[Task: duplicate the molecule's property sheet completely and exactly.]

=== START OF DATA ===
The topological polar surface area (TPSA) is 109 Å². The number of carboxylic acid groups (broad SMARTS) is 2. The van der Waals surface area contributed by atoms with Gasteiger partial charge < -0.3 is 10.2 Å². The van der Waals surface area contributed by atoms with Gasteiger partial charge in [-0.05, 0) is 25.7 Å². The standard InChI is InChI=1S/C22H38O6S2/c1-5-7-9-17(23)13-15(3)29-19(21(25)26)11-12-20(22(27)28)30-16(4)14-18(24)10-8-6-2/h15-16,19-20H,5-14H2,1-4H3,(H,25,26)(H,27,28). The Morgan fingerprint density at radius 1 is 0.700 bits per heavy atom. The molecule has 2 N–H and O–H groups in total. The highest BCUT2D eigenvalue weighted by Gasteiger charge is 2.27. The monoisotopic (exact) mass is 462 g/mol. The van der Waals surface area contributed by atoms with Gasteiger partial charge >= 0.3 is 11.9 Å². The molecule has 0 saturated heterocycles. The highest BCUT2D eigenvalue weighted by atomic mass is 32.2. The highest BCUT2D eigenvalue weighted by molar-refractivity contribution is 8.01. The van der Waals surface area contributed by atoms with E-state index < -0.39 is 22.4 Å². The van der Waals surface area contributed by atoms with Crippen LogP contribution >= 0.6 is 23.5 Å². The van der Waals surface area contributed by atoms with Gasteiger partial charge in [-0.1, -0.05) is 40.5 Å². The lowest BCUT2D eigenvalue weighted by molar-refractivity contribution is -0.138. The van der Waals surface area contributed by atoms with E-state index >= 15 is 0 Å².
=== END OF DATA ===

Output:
The topological polar surface area (TPSA) is 109 Å². The number of carboxylic acid groups (broad SMARTS) is 2. The van der Waals surface area contributed by atoms with Gasteiger partial charge < -0.3 is 10.2 Å². The van der Waals surface area contributed by atoms with Gasteiger partial charge in [-0.05, 0) is 25.7 Å². The standard InChI is InChI=1S/C22H38O6S2/c1-5-7-9-17(23)13-15(3)29-19(21(25)26)11-12-20(22(27)28)30-16(4)14-18(24)10-8-6-2/h15-16,19-20H,5-14H2,1-4H3,(H,25,26)(H,27,28). The Morgan fingerprint density at radius 1 is 0.700 bits per heavy atom. The molecule has 2 N–H and O–H groups in total. The highest BCUT2D eigenvalue weighted by Gasteiger charge is 2.27. The monoisotopic (exact) mass is 462 g/mol. The van der Waals surface area contributed by atoms with Gasteiger partial charge >= 0.3 is 11.9 Å². The molecule has 0 saturated heterocycles. The highest BCUT2D eigenvalue weighted by atomic mass is 32.2. The highest BCUT2D eigenvalue weighted by molar-refractivity contribution is 8.01. The van der Waals surface area contributed by atoms with E-state index < -0.39 is 22.4 Å². The van der Waals surface area contributed by atoms with Crippen LogP contribution >= 0.6 is 23.5 Å². The van der Waals surface area contributed by atoms with Gasteiger partial charge in [-0.1, -0.05) is 40.5 Å². The lowest BCUT2D eigenvalue weighted by molar-refractivity contribution is -0.138. The van der Waals surface area contributed by atoms with E-state index >= 15 is 0 Å².